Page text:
Cybersecurity incidents require careful coordination between the incident response team and a variety of internal and external stakeholders. An incident response communication plan is a crucial component of an organization’s broader incident response plan that guides and directs these communication efforts.
As with other elements of incident response planning, an organization should develop its crisis communications plan in a calm period to enable sound decision-making. Attempting to make good choices on the fly, while in the high-pressure environment surrounding a security incident, is a recipe for disaster.
Let’s take a look at five actions you can take to ensure your incident communication plan is as effective as possible.
1. Formalize the incident response team activation process
The first crucial communication that takes place in the wake of a security incident is the activation of the incident response team. Any employee suspecting a security incident should contact the organization’s security operations center (SOC) or other designated 24/7 monitoring point. The SOC should follow a standard triage process to determine whether the event warrants the activation of the full incident response team.
In cases where the SOC determines team activation is required, time is of the essence. Organizations should consider adopting an alerting mechanism, such as PagerDuty or Opsgenie. These tools manage on-call schedules, trigger alerts through multiple communication channels and provide responder status information. Offloading these tasks to a dedicated platform reduces the burden on SOC analysts and convenes the incident response team faster.
2. Designate a point person for external communication
As soon as word leaks of a security incident, external stakeholders will begin clamoring for information. The incident response team will be bombarded by requests from customers, the media, regulators and other stakeholders. Crisis communication requires a coordinated response to control rumors and ensure the organization presents a clear and consistent message across communication channels.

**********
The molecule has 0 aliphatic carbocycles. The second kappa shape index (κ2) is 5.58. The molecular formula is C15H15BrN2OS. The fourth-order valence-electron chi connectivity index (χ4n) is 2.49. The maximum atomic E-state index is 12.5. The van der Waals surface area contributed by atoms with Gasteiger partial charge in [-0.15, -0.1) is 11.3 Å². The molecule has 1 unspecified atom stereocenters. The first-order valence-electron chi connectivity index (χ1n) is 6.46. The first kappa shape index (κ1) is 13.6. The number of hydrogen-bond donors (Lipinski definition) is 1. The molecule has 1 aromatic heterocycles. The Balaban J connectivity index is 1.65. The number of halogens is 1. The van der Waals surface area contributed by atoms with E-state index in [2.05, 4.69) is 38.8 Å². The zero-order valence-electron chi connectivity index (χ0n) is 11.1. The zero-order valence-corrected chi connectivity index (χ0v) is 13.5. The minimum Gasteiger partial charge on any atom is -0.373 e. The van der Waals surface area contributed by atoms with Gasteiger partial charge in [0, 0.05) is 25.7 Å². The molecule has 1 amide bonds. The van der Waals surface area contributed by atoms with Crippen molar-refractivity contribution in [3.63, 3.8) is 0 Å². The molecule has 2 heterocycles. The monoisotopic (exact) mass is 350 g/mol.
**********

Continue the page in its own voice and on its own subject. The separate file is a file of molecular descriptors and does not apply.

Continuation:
An enterprise should create a communication role on its incident response team to provide this consistent and coordinated view of the incident to external stakeholders through regular updates.
This person may not be a deeply technical team member but should have enough familiarity with technical concepts to serve as both a translator and filter for the technical information emerging from the response team. A glossary can help ensure the vocabulary used in written and verbal communications is correct and consistent.
3. Create criteria for law enforcement involvement
Two of the most crucial decisions facing an incident response team are the following:
- whether it is appropriate to involve law enforcement; and
- when notification of law enforcement should take place.
These are difficult decisions because law enforcement involvement often changes the nature of an investigation and increases the likelihood of public attention. On the other hand, law enforcement personnel have access to investigative tools, such as search warrants, that are unavailable to internal teams.